Security and Safety 

The importance of security and safety cannot be overstated, for obvious reasons. There are three elements of this that you will need to consider:

a golden padlock sitting on top of a keyboard


Security at Home


The safety and security of you and your belongings at home is paramount. Home is where you should feel safe and is where you will keep your most valuable belongings most of the time.

There some simple steps you can take to make sure your house/room is as secure as possible. Student houses are often prime targets for thieves:

  • Make sure you lock your bedroom door when you go out. If you do not lock up properly, you may struggle to claim on your insurance should anything go wrong. If your bedroom door does not have a secure lock, ask your landlord to replace it and make sure your valuables are out of sight when you leave the house.
  • Keep your keys, key card or fob for entry on your person whenever you go out, no matter how long you think you may be. Some houses or flats will ‘auto-lock’ after a certain time and you will likely need to pay for somebody to come and let you in.
  • Check doors and windows are locked at night or when going out (including upstairs windows). Don’t assume someone else will do it - if you all assume this, no one will.
  • When leaving for the holidays, it can be a good idea to leave a light on a timer switch in your house. Leaving a light on may deter burglars from entering the property if they think someone is inside. You can purchase timer switches online or in hardware/supermarket stores.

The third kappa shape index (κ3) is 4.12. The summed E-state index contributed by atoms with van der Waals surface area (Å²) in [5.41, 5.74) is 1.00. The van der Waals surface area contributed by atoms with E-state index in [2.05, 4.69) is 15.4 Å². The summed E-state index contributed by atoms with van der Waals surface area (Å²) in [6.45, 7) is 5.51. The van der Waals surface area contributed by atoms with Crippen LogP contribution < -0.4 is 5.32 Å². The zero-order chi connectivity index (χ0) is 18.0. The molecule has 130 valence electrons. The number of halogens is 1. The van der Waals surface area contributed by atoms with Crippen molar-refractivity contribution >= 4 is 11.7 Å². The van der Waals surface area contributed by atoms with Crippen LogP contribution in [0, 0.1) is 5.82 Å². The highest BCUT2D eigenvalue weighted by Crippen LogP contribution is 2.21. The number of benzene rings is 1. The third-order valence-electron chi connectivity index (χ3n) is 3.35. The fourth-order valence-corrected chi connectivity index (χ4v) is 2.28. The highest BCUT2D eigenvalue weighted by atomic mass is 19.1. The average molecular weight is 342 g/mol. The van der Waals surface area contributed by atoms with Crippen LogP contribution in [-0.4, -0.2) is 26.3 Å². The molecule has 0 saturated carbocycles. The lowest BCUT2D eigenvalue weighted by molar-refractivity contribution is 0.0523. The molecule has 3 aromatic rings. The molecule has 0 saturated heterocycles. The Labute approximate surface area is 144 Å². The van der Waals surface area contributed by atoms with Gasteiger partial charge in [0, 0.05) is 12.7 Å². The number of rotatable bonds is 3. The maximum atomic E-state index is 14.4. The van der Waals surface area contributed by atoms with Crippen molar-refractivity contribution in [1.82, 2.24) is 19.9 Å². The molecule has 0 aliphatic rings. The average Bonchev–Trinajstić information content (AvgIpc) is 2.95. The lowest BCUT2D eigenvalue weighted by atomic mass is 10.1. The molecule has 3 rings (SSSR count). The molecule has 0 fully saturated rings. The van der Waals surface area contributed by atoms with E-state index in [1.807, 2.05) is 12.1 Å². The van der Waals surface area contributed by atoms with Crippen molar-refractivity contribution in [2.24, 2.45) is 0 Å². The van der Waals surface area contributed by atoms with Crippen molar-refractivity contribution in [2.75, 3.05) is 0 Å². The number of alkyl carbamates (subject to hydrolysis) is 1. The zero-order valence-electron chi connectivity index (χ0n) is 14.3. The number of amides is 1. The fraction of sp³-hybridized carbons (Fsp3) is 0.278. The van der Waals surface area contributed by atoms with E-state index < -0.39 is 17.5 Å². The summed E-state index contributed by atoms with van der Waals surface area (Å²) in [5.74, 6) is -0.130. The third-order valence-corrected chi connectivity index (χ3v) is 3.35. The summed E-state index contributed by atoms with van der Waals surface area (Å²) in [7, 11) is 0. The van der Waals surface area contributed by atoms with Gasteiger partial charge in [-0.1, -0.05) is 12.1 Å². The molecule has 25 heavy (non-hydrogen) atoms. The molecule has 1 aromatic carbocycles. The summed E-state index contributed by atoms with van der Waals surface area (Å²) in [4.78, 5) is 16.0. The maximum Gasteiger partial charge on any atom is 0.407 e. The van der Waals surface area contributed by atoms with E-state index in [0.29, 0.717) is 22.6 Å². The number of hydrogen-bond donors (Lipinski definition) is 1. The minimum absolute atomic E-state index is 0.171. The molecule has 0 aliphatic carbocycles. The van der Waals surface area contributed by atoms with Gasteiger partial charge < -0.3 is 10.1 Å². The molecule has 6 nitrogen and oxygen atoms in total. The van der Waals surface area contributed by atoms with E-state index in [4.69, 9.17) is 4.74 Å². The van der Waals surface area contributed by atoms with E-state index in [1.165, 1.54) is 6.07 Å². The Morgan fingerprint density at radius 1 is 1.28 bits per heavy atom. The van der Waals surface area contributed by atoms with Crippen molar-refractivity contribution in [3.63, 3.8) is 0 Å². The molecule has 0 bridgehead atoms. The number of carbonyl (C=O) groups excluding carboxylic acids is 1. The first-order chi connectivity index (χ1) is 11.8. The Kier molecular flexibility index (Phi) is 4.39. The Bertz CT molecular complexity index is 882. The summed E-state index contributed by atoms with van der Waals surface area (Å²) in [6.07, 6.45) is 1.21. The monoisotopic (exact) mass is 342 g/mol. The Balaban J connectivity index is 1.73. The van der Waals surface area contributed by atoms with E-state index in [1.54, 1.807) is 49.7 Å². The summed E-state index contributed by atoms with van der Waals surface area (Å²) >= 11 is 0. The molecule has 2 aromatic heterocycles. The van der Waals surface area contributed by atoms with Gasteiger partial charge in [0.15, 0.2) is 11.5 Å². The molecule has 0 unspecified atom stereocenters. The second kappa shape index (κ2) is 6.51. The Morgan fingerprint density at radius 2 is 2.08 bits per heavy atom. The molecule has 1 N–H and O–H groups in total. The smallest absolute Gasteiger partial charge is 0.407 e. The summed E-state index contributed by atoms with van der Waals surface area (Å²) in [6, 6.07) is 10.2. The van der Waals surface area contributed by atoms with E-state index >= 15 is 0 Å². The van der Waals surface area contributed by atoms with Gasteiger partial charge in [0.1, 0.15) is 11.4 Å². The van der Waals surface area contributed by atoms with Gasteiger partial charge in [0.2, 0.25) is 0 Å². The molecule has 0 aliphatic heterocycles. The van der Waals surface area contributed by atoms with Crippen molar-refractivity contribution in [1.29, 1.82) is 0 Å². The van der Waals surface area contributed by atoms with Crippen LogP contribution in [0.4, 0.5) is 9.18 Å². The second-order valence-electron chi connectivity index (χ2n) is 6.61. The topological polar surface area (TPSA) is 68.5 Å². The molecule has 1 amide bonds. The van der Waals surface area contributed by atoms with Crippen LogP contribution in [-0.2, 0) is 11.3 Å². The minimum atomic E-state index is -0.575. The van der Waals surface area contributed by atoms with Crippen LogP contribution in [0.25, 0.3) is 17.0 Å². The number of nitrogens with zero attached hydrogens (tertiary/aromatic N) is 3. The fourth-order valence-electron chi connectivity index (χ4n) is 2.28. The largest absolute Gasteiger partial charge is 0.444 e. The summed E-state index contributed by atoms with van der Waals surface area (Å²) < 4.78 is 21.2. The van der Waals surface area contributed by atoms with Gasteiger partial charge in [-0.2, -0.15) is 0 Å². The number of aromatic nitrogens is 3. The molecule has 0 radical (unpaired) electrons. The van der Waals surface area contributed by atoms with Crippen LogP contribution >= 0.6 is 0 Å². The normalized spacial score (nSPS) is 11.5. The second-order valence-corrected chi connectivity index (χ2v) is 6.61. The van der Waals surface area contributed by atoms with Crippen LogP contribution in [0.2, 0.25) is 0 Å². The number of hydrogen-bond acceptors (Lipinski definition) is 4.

• Don’t leave any valuables on show at any time, but particularly when you’re leaving the house for an extended period of time. It may only take a few minutes for your possessions to be stolen or damaged by an opportunist burglar. 
  • Make a list of your personal property including the serial number and descriptions. You can use an ultra-violet pen to mark electrical and other items with your postcode or other unique forms of identification. You can register valuables such as phones, laptops and bicycles with the UK National Property register for free here. You may also wish to take a photograph of your purse/wallet, keys, laptop or any other valuables in case they are stolen or lost.
  • Always lock doors, windows, the boot and sunroof when leaving your car, even if it’s only for a few minutes. An opportunist thief may only need 30 seconds to break in. Never leave personal belongings on show, no matter how long you leave your car unattended.
  • If you have a car at university, never leave belongings in your car – even an old coat could tempt a thief if they think there might be something of value in the pockets. If you have to leave anything, lock it in the boot out of sight.
  • Keep your car topped up with petrol and try to park in a well lit area. Make sure you have the correct permit or ticket to park to avoid fines or clamps. Check for signage on your street to confirm this. 


Personal Safety


  • Always think ahead and make a plan with other people as to how your are going to get home. If you are going out drinking, it is best to do this before you start. If you suddenly find yourself very drunk and wanting your bed, it is easy but potentially very dangerous to wander off alone. Although incidents are uncommon, they do happen and you need to be mindful of the risk you are taking if not with others.